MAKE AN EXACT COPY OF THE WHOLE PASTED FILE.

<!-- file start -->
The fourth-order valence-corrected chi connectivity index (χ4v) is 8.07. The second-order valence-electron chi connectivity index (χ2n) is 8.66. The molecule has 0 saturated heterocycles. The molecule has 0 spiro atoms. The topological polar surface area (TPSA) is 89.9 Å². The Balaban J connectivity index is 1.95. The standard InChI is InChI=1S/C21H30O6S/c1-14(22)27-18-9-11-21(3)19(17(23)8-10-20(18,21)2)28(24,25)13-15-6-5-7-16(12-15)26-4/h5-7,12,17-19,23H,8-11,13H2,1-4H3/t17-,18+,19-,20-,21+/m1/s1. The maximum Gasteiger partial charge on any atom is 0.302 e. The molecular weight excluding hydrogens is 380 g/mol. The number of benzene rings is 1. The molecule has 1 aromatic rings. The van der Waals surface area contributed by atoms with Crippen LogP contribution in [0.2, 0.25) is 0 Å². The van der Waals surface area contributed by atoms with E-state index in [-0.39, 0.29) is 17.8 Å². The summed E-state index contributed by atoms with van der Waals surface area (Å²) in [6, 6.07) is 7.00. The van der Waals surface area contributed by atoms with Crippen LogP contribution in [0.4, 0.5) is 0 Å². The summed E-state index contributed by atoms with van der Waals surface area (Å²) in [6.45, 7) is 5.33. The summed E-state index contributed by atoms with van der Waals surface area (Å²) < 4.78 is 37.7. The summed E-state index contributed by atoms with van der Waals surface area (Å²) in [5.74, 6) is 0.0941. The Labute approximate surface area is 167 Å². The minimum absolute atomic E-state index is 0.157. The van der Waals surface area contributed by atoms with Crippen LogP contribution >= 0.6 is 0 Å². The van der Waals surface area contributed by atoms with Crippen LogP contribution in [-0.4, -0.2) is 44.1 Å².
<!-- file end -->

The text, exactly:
The fourth-order valence-corrected chi connectivity index (χ4v) is 8.07. The second-order valence-electron chi connectivity index (χ2n) is 8.66. The molecule has 0 saturated heterocycles. The molecule has 0 spiro atoms. The topological polar surface area (TPSA) is 89.9 Å². The Balaban J connectivity index is 1.95. The standard InChI is InChI=1S/C21H30O6S/c1-14(22)27-18-9-11-21(3)19(17(23)8-10-20(18,21)2)28(24,25)13-15-6-5-7-16(12-15)26-4/h5-7,12,17-19,23H,8-11,13H2,1-4H3/t17-,18+,19-,20-,21+/m1/s1. The maximum Gasteiger partial charge on any atom is 0.302 e. The molecular weight excluding hydrogens is 380 g/mol. The number of benzene rings is 1. The molecule has 1 aromatic rings. The van der Waals surface area contributed by atoms with Crippen LogP contribution in [0.2, 0.25) is 0 Å². The van der Waals surface area contributed by atoms with E-state index in [-0.39, 0.29) is 17.8 Å². The summed E-state index contributed by atoms with van der Waals surface area (Å²) in [6, 6.07) is 7.00. The van der Waals surface area contributed by atoms with Crippen LogP contribution in [0.4, 0.5) is 0 Å². The summed E-state index contributed by atoms with van der Waals surface area (Å²) in [6.45, 7) is 5.33. The summed E-state index contributed by atoms with van der Waals surface area (Å²) < 4.78 is 37.7. The summed E-state index contributed by atoms with van der Waals surface area (Å²) in [5.74, 6) is 0.0941. The Labute approximate surface area is 167 Å². The minimum absolute atomic E-state index is 0.157. The van der Waals surface area contributed by atoms with Crippen LogP contribution >= 0.6 is 0 Å². The van der Waals surface area contributed by atoms with Crippen LogP contribution in [-0.4, -0.2) is 44.1 Å².